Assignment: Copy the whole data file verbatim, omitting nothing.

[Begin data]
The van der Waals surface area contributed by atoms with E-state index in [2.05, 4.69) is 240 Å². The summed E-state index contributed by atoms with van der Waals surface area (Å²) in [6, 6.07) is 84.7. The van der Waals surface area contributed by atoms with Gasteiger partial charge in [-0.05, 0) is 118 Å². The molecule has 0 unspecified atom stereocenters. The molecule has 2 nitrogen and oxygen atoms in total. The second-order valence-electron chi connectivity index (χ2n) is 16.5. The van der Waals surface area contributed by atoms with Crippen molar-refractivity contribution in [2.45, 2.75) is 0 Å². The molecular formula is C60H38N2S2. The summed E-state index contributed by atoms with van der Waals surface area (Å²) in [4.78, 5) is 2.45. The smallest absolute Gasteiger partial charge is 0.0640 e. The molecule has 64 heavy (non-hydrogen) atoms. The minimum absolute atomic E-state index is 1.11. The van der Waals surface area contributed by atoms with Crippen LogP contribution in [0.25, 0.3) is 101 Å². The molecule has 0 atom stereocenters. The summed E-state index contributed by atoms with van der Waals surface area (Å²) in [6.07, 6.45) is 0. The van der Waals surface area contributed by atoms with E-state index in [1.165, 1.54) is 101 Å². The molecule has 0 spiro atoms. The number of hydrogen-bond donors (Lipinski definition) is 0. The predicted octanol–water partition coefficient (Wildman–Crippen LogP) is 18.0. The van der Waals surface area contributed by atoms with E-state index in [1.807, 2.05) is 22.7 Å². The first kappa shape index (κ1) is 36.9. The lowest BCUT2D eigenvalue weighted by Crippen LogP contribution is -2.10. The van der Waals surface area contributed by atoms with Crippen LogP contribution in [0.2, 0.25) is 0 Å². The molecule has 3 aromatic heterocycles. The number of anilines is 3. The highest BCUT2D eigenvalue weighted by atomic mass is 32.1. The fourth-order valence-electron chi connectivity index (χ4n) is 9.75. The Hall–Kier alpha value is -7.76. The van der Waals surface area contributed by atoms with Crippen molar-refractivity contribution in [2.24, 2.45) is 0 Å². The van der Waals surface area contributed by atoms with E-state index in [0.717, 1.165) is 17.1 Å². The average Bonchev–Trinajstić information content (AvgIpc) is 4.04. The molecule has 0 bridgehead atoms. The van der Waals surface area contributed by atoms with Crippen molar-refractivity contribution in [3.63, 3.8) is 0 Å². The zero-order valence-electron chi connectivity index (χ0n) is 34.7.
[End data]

The van der Waals surface area contributed by atoms with E-state index in [2.05, 4.69) is 240 Å². The summed E-state index contributed by atoms with van der Waals surface area (Å²) in [6, 6.07) is 84.7. The van der Waals surface area contributed by atoms with Gasteiger partial charge in [-0.05, 0) is 118 Å². The molecule has 0 unspecified atom stereocenters. The molecule has 2 nitrogen and oxygen atoms in total. The second-order valence-electron chi connectivity index (χ2n) is 16.5. The van der Waals surface area contributed by atoms with Crippen molar-refractivity contribution in [2.45, 2.75) is 0 Å². The molecular formula is C60H38N2S2. The summed E-state index contributed by atoms with van der Waals surface area (Å²) in [4.78, 5) is 2.45. The smallest absolute Gasteiger partial charge is 0.0640 e. The molecule has 64 heavy (non-hydrogen) atoms. The minimum absolute atomic E-state index is 1.11. The van der Waals surface area contributed by atoms with Crippen LogP contribution in [0.25, 0.3) is 101 Å². The molecule has 0 atom stereocenters. The summed E-state index contributed by atoms with van der Waals surface area (Å²) in [6.07, 6.45) is 0. The van der Waals surface area contributed by atoms with E-state index in [1.165, 1.54) is 101 Å². The molecule has 0 spiro atoms. The number of hydrogen-bond donors (Lipinski definition) is 0. The predicted octanol–water partition coefficient (Wildman–Crippen LogP) is 18.0. The van der Waals surface area contributed by atoms with E-state index in [1.807, 2.05) is 22.7 Å². The first kappa shape index (κ1) is 36.9. The lowest BCUT2D eigenvalue weighted by Crippen LogP contribution is -2.10. The van der Waals surface area contributed by atoms with Crippen LogP contribution in [0.2, 0.25) is 0 Å². The molecule has 3 aromatic heterocycles. The number of anilines is 3. The highest BCUT2D eigenvalue weighted by atomic mass is 32.1. The fourth-order valence-electron chi connectivity index (χ4n) is 9.75. The Hall–Kier alpha value is -7.76. The van der Waals surface area contributed by atoms with Crippen molar-refractivity contribution in [2.24, 2.45) is 0 Å². The van der Waals surface area contributed by atoms with E-state index in [0.717, 1.165) is 17.1 Å². The average Bonchev–Trinajstić information content (AvgIpc) is 4.04. The molecule has 0 bridgehead atoms. The van der Waals surface area contributed by atoms with Crippen molar-refractivity contribution in [3.63, 3.8) is 0 Å². The zero-order valence-electron chi connectivity index (χ0n) is 34.7.